Introduction to the Handbook on Academic Freedom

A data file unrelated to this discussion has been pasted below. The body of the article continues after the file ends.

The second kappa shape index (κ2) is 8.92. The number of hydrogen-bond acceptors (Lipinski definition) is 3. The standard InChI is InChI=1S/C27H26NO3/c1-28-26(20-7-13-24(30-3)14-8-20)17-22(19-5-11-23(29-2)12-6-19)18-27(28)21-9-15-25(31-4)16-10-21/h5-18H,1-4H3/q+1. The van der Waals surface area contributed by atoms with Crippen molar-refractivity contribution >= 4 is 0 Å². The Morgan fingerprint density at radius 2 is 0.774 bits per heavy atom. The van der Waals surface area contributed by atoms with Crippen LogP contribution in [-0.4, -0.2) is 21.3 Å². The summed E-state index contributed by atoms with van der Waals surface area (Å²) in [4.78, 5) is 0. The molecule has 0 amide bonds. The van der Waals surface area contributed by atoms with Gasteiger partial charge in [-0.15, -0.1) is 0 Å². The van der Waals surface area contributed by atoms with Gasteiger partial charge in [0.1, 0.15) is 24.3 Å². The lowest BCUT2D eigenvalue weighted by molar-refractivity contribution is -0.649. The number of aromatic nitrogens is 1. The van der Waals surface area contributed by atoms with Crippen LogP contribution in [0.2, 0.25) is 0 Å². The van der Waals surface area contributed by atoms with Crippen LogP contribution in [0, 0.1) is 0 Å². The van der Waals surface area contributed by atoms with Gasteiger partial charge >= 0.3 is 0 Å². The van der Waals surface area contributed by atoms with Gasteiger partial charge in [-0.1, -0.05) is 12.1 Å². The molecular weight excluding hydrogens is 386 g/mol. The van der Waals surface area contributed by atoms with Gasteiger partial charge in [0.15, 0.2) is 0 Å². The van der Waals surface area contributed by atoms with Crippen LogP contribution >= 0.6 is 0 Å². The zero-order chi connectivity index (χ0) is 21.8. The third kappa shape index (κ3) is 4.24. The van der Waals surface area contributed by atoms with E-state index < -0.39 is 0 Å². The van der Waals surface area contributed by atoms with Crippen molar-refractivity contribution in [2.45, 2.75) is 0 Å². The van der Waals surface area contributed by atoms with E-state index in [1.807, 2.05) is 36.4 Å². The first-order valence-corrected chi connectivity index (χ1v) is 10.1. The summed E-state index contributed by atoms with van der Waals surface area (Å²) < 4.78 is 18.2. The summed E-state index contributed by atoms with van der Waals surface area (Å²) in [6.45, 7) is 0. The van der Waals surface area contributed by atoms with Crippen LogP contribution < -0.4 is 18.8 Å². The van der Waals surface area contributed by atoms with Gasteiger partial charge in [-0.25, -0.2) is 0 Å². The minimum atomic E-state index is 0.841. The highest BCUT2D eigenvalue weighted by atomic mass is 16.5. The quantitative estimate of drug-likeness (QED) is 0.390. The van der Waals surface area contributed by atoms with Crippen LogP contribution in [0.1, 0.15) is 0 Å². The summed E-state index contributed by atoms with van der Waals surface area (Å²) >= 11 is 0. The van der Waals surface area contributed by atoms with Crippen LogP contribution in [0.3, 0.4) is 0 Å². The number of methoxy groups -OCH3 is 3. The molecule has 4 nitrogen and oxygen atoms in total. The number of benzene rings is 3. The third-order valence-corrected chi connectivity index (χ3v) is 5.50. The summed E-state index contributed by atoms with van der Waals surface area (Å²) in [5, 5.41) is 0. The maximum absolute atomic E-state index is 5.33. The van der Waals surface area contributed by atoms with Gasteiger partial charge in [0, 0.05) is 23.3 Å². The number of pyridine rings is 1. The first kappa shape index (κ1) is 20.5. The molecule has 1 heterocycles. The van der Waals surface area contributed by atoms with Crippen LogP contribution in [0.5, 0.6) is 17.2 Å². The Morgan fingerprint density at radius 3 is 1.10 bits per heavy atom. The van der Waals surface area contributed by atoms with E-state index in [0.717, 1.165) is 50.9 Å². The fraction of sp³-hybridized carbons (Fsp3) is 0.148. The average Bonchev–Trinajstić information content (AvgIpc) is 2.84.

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Watermeyer explores the context in which questions over academic freedom take root in order to provide an introduction to the volume and a context in terms of which the contributions can be meaningfully understood. For this purpose, he depicts four 'framings' or 'scenarios' through which academic freedom can be assessed. The first of these concerns 'Research (or the REF as academic unfreedom)' where he portrays the impact that the technology of assessment and accountability is having on academics' careers and their freedom to do research. The second 'scenario' examines 'Teaching (or the sanitized curriculum and the university as a safe space)' where he examines the Teaching Excellence Framework (TEF) and the National Student Survey (NSS) as sector level mechanisms of performance evaluation which are increasingly interfering with academic freedom. His third 'scenario' refers to "public engagement (or social media as simulacra of academic freedom)", that is, as deflecting from the academic's real task of 'speaking truth to power'; and the fourth 'scenario' looks at industrial action and the potentials it contains within it for academic unfreedom.